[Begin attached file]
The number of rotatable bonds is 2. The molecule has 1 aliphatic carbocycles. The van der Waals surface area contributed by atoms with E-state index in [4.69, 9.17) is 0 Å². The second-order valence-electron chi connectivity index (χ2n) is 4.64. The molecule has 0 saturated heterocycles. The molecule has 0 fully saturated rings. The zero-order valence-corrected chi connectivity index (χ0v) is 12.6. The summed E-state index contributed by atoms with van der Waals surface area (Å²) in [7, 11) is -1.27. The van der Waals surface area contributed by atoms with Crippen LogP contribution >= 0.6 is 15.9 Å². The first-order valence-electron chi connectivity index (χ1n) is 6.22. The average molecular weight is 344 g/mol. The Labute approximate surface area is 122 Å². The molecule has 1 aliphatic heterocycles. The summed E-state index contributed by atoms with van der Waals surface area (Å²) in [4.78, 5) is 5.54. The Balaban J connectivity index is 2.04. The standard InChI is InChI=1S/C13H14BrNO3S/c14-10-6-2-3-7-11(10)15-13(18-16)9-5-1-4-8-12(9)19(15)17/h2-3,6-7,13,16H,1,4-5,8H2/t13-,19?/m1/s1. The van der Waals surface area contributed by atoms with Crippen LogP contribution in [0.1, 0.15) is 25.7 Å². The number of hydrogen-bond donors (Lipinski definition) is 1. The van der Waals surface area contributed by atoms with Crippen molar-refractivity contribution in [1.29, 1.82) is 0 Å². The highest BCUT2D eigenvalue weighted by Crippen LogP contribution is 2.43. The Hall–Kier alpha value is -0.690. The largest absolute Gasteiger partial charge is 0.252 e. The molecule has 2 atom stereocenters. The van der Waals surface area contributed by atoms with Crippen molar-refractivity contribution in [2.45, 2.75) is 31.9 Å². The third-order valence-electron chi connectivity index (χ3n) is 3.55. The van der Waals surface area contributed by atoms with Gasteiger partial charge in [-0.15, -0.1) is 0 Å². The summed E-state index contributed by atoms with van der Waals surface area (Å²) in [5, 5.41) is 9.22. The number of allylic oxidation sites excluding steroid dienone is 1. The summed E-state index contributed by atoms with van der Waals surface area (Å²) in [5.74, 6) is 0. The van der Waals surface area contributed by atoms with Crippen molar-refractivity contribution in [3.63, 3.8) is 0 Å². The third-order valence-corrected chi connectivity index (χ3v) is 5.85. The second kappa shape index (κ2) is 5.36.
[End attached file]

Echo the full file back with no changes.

The number of rotatable bonds is 2. The molecule has 1 aliphatic carbocycles. The van der Waals surface area contributed by atoms with E-state index in [4.69, 9.17) is 0 Å². The second-order valence-electron chi connectivity index (χ2n) is 4.64. The molecule has 0 saturated heterocycles. The molecule has 0 fully saturated rings. The zero-order valence-corrected chi connectivity index (χ0v) is 12.6. The summed E-state index contributed by atoms with van der Waals surface area (Å²) in [7, 11) is -1.27. The van der Waals surface area contributed by atoms with Crippen LogP contribution >= 0.6 is 15.9 Å². The first-order valence-electron chi connectivity index (χ1n) is 6.22. The average molecular weight is 344 g/mol. The Labute approximate surface area is 122 Å². The molecule has 1 aliphatic heterocycles. The summed E-state index contributed by atoms with van der Waals surface area (Å²) in [4.78, 5) is 5.54. The Balaban J connectivity index is 2.04. The standard InChI is InChI=1S/C13H14BrNO3S/c14-10-6-2-3-7-11(10)15-13(18-16)9-5-1-4-8-12(9)19(15)17/h2-3,6-7,13,16H,1,4-5,8H2/t13-,19?/m1/s1. The van der Waals surface area contributed by atoms with Crippen LogP contribution in [0.1, 0.15) is 25.7 Å². The number of hydrogen-bond donors (Lipinski definition) is 1. The van der Waals surface area contributed by atoms with Crippen molar-refractivity contribution in [1.29, 1.82) is 0 Å². The highest BCUT2D eigenvalue weighted by Crippen LogP contribution is 2.43. The Hall–Kier alpha value is -0.690. The largest absolute Gasteiger partial charge is 0.252 e. The molecule has 2 atom stereocenters. The van der Waals surface area contributed by atoms with Crippen molar-refractivity contribution in [2.45, 2.75) is 31.9 Å². The third-order valence-electron chi connectivity index (χ3n) is 3.55. The van der Waals surface area contributed by atoms with Gasteiger partial charge in [-0.15, -0.1) is 0 Å². The summed E-state index contributed by atoms with van der Waals surface area (Å²) in [5, 5.41) is 9.22. The number of allylic oxidation sites excluding steroid dienone is 1. The summed E-state index contributed by atoms with van der Waals surface area (Å²) in [5.74, 6) is 0. The van der Waals surface area contributed by atoms with Crippen molar-refractivity contribution in [3.63, 3.8) is 0 Å². The third-order valence-corrected chi connectivity index (χ3v) is 5.85. The second kappa shape index (κ2) is 5.36.